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Smoke ‘Em If You Got ‘Em: Even When Lou Greenwald Gets It, He Doesn’t Get It

March 30, 2010

Sometimes it seems Assemblyman Lou Greenwald just concocts new tax and spend shenanigans for no other reason than to entertain him and his Trenton buddies.

Case in point:  Greenwald has introduced new legislation that would reduce the state tax on cigarettes by 30 cents per pack in New Jersey. Currently, New Jersey has an excise tax of $2.70 per pack which is one of the highest tobacco product taxes in the country.

After ignoring common economic principals like the law of diminishing marginal returns and raising the tax to such high levels, the State Legislature has seen dramatic drops in both tobacco sales and tax revenue. While the tax increases initially had the intentions of encouraging people not to smoke and increasing revenue, the state has not realized either of those ambitions. Instead, smokers are going to neighboring states such as Pennsylvania and Delaware to buy their cigarettes, or are purchasing them online for costs far below those incurred by purchasing their tobacco in New Jersey. As a result, the revenue generated by the cigarette tax has significantly decreased despite the constant increases in tax levels.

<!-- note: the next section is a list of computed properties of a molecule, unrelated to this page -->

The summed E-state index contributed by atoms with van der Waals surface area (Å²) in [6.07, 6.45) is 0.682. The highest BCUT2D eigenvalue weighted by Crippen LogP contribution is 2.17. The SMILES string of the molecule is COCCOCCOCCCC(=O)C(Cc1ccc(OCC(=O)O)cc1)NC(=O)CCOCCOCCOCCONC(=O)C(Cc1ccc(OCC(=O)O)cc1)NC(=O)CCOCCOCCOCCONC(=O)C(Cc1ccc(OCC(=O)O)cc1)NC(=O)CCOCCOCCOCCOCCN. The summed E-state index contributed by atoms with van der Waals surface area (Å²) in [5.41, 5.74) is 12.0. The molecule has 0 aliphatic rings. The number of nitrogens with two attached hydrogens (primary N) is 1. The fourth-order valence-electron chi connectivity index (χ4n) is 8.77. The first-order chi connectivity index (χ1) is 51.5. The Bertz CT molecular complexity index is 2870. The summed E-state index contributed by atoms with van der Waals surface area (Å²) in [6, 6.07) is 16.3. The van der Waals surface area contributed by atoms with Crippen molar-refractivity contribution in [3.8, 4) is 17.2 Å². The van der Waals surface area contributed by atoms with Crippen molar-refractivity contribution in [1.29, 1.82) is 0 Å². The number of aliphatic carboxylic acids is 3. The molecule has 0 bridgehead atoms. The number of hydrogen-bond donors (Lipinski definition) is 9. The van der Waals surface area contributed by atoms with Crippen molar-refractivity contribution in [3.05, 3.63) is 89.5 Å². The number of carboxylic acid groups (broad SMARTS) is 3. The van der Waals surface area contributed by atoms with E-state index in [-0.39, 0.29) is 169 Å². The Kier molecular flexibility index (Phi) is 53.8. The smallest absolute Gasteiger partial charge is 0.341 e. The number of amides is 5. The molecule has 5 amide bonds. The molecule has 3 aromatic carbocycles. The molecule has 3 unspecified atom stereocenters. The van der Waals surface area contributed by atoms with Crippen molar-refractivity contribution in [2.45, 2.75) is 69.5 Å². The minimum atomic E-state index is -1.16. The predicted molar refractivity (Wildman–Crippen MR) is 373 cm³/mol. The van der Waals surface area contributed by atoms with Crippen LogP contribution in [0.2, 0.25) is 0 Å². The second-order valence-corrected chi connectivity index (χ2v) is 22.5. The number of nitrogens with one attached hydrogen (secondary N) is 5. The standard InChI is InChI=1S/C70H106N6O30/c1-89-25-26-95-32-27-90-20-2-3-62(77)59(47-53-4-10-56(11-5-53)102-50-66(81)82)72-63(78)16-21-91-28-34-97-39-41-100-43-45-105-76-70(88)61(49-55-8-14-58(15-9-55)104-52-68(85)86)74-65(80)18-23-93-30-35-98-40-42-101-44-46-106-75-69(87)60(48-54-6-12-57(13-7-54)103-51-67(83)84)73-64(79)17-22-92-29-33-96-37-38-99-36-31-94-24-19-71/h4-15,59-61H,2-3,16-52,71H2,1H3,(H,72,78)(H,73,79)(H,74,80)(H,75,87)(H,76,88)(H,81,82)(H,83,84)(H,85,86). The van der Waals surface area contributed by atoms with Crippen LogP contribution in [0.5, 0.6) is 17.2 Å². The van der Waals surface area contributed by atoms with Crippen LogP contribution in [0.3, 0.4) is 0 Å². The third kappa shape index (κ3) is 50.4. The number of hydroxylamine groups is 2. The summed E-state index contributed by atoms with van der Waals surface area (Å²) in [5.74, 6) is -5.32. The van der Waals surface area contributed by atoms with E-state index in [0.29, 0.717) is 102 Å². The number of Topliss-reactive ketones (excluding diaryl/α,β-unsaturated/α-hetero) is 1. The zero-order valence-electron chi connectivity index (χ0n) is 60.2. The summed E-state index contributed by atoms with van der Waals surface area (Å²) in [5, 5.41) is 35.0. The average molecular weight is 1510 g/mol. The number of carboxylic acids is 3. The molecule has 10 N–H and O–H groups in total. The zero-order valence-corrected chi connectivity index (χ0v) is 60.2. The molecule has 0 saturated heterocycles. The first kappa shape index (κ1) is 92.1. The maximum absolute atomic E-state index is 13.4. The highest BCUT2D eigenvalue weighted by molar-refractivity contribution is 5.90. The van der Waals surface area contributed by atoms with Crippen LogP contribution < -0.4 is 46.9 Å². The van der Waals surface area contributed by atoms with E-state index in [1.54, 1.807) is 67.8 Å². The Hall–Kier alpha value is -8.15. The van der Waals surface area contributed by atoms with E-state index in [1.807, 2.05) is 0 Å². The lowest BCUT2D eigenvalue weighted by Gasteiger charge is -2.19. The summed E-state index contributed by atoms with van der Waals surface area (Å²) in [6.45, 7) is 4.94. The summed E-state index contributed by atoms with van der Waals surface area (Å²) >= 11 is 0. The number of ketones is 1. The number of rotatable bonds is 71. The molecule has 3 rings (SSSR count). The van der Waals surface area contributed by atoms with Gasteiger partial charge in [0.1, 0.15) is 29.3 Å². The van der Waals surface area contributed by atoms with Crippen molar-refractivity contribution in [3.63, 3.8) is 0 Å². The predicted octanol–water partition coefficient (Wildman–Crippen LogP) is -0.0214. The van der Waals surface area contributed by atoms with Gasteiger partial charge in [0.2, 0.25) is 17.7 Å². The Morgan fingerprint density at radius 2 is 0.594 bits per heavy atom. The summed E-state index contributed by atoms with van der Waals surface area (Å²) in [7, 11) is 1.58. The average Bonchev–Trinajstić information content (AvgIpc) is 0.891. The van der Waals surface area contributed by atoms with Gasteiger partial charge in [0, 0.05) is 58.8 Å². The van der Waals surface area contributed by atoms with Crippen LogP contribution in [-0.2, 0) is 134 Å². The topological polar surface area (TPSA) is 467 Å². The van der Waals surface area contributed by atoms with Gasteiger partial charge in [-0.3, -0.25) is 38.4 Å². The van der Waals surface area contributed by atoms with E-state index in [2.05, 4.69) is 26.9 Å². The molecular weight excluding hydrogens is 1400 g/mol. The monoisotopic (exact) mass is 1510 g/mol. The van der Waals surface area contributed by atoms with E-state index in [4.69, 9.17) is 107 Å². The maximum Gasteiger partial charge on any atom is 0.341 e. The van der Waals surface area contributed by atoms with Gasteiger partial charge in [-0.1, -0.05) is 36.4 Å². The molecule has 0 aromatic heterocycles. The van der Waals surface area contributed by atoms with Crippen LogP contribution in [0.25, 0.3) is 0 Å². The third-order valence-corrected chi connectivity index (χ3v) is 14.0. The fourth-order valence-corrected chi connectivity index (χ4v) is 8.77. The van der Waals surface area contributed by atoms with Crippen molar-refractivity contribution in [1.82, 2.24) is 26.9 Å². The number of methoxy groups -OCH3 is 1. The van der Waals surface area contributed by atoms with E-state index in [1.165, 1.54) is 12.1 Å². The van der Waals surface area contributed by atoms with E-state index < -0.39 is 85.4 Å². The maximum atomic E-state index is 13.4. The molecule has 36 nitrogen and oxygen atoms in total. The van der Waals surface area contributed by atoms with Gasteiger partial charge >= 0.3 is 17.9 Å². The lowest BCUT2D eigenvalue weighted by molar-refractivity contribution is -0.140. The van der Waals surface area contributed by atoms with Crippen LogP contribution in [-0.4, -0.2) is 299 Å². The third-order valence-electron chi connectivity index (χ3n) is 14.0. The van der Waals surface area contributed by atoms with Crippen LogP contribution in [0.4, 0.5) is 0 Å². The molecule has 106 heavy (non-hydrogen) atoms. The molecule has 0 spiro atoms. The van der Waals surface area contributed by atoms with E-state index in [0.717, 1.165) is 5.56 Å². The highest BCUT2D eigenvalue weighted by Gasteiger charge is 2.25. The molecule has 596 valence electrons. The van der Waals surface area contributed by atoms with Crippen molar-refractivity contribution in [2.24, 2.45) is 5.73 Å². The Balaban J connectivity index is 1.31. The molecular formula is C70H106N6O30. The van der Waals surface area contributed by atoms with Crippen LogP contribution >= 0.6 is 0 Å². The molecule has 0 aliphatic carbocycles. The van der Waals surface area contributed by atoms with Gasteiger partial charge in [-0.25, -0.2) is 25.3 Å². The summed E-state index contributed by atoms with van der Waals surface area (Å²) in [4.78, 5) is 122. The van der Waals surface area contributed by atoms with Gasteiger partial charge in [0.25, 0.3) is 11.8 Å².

What this tells us is that Lou Greenwald is capable of recognizing the fact that when Trenton politicans place the burden of their financial misgivings on the public, the public opts to find out-of-state alternatives.

Yet, rather than Greenwald recognizing that the cigarette tax issue is a microcosm of his and his fellow Democrats’ failed tax and spend model in Trenton, he simply looks at it as a scapegoat.  What Greenwald should acknowledge is the cause-and-effect relationship over-taxing has had on New Jersey families and businesses.  It is a direct parallel to our state’s among-the-highest-in-the-nation property and business taxes:  when you tax people excessively, rather than willfully paying the tax, they go out of state to find more affordable solutions.

Greenwald’s proposed legislation evidences the fact that he is capable of seeing these things.  Yet, when the rubber hits the road, he picks and chooses based on little more than a whim.  For further proof, look no further than his enthusiasm to address budget crunch by allowing local municipalities to create new taxes.

Greenwald may be fooling himself, but he’s not fooling us.


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